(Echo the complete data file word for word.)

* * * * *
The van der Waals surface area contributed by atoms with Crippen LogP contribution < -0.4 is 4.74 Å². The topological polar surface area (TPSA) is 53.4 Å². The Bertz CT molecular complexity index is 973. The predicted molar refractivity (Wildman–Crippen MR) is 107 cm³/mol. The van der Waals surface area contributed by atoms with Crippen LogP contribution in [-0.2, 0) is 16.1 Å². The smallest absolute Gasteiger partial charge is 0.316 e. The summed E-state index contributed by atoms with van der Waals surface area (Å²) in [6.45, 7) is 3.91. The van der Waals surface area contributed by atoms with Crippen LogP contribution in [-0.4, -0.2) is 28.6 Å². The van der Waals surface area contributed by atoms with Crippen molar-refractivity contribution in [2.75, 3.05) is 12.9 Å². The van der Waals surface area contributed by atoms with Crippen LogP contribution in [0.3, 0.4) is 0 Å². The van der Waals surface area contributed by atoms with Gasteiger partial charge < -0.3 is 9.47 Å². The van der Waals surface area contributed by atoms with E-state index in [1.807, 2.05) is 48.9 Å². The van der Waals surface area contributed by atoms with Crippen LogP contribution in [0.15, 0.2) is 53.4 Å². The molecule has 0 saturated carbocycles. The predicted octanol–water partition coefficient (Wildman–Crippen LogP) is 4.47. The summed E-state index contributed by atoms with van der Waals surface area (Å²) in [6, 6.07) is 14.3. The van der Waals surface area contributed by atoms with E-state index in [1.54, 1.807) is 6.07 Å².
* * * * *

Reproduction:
The van der Waals surface area contributed by atoms with Crippen LogP contribution < -0.4 is 4.74 Å². The topological polar surface area (TPSA) is 53.4 Å². The Bertz CT molecular complexity index is 973. The predicted molar refractivity (Wildman–Crippen MR) is 107 cm³/mol. The van der Waals surface area contributed by atoms with Crippen LogP contribution in [-0.2, 0) is 16.1 Å². The smallest absolute Gasteiger partial charge is 0.316 e. The summed E-state index contributed by atoms with van der Waals surface area (Å²) in [6.45, 7) is 3.91. The van der Waals surface area contributed by atoms with Crippen LogP contribution in [-0.4, -0.2) is 28.6 Å². The van der Waals surface area contributed by atoms with Crippen molar-refractivity contribution in [2.75, 3.05) is 12.9 Å². The van der Waals surface area contributed by atoms with Crippen LogP contribution in [0.3, 0.4) is 0 Å². The van der Waals surface area contributed by atoms with Gasteiger partial charge < -0.3 is 9.47 Å². The van der Waals surface area contributed by atoms with E-state index in [1.807, 2.05) is 48.9 Å². The van der Waals surface area contributed by atoms with Crippen LogP contribution in [0.15, 0.2) is 53.4 Å². The molecule has 0 saturated carbocycles. The predicted octanol–water partition coefficient (Wildman–Crippen LogP) is 4.47. The summed E-state index contributed by atoms with van der Waals surface area (Å²) in [6, 6.07) is 14.3. The van der Waals surface area contributed by atoms with E-state index in [1.54, 1.807) is 6.07 Å².